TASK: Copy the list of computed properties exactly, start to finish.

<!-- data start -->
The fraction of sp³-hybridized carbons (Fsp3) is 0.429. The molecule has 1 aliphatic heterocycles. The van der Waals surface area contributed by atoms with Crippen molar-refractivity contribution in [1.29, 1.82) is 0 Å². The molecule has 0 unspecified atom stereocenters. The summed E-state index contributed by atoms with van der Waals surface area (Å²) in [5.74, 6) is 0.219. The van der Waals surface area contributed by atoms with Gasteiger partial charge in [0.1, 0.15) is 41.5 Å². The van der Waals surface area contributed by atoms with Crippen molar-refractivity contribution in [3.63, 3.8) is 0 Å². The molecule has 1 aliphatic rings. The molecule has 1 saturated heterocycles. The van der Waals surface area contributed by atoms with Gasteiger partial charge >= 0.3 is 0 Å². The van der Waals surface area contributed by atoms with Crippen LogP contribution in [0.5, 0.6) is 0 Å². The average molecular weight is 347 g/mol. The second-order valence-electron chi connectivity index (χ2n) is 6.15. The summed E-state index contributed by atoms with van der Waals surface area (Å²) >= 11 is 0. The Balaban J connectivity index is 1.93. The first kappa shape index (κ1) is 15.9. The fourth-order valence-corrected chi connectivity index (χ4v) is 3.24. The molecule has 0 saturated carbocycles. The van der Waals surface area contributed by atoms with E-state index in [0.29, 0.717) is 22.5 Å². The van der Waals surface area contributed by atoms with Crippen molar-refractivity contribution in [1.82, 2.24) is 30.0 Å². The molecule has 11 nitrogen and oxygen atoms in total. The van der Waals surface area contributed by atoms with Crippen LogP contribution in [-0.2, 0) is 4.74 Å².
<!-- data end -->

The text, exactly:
The fraction of sp³-hybridized carbons (Fsp3) is 0.429. The molecule has 1 aliphatic heterocycles. The van der Waals surface area contributed by atoms with Crippen molar-refractivity contribution in [1.29, 1.82) is 0 Å². The molecule has 0 unspecified atom stereocenters. The summed E-state index contributed by atoms with van der Waals surface area (Å²) in [5.74, 6) is 0.219. The van der Waals surface area contributed by atoms with Gasteiger partial charge in [0.1, 0.15) is 41.5 Å². The van der Waals surface area contributed by atoms with Crippen molar-refractivity contribution in [3.63, 3.8) is 0 Å². The molecule has 1 aliphatic rings. The molecule has 1 saturated heterocycles. The van der Waals surface area contributed by atoms with Gasteiger partial charge >= 0.3 is 0 Å². The van der Waals surface area contributed by atoms with Crippen LogP contribution in [0.5, 0.6) is 0 Å². The average molecular weight is 347 g/mol. The second-order valence-electron chi connectivity index (χ2n) is 6.15. The summed E-state index contributed by atoms with van der Waals surface area (Å²) >= 11 is 0. The Balaban J connectivity index is 1.93. The first kappa shape index (κ1) is 15.9. The fourth-order valence-corrected chi connectivity index (χ4v) is 3.24. The molecule has 0 saturated carbocycles. The van der Waals surface area contributed by atoms with E-state index in [0.29, 0.717) is 22.5 Å². The van der Waals surface area contributed by atoms with Crippen molar-refractivity contribution in [1.82, 2.24) is 30.0 Å². The molecule has 11 nitrogen and oxygen atoms in total. The van der Waals surface area contributed by atoms with Crippen LogP contribution in [-0.2, 0) is 4.74 Å².